6 Curious Cultural Tidbits I’ve Learned Teaching in Germany

6 Curious Cultural Tidbits I’ve Learned Teaching in Germany

After leaving my undergraduate days behind, I set out to teach English in German secondary schools for a year. While teaching English abroad in Asia, Latin America, and Africa seems to be all the rage among college-educated vagabonds hesitant to settle down, the German education system remains, for the most part, inaccessible to foreign educators without the proper domestic certifications. Unless you’ve spent time studying abroad in Germany during high school or have the right connections, the teaching in Germany and the inner workings of a German classroom are most likely the stuff of legends.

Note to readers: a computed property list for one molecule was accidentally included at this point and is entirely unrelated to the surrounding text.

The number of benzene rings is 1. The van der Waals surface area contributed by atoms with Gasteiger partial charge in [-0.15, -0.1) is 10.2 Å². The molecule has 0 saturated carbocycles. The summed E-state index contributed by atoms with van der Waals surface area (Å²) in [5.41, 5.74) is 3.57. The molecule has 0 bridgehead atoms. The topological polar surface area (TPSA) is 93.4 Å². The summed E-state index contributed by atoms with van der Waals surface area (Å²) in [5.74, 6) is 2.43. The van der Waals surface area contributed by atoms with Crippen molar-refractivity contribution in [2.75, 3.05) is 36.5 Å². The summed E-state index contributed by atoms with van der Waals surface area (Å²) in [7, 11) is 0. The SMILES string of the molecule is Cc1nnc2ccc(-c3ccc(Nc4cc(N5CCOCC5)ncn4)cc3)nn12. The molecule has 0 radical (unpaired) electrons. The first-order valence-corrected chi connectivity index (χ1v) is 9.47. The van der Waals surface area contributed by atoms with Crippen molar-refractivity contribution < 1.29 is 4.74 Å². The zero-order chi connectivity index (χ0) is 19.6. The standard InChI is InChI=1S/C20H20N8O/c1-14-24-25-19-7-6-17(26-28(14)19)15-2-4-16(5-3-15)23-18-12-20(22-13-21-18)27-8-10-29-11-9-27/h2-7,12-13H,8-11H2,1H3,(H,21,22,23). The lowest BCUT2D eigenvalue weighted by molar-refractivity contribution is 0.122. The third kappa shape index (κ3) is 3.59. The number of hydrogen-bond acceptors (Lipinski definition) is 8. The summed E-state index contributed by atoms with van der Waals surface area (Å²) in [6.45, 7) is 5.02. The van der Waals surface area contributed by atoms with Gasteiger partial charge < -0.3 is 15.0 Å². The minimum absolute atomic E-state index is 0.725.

People teach abroad for many reasons. Before starting my English teaching assistantship in Germany, I wondered if the secret behind the country’s economic prosperity and successes lay somewhere in the fibers of its education system. Was there some key aspect about the German classroom that was breeding the next generation of Porsche engineers and Bayer scientists? Maybe there was a hidden educational formula responsible for making Europe’s largest powerhouse economy tick?

While I still haven’t found the answers, my time instructing Florians, Fabians, and Annikas has led to some other quirky discoveries about German culture and its schools that have left me both scratching my head and amused. After checking in with other American teacher friends across the country, we’ve agreed on a few quirky takeaways from teaching in Germany that won’t be easy to forget.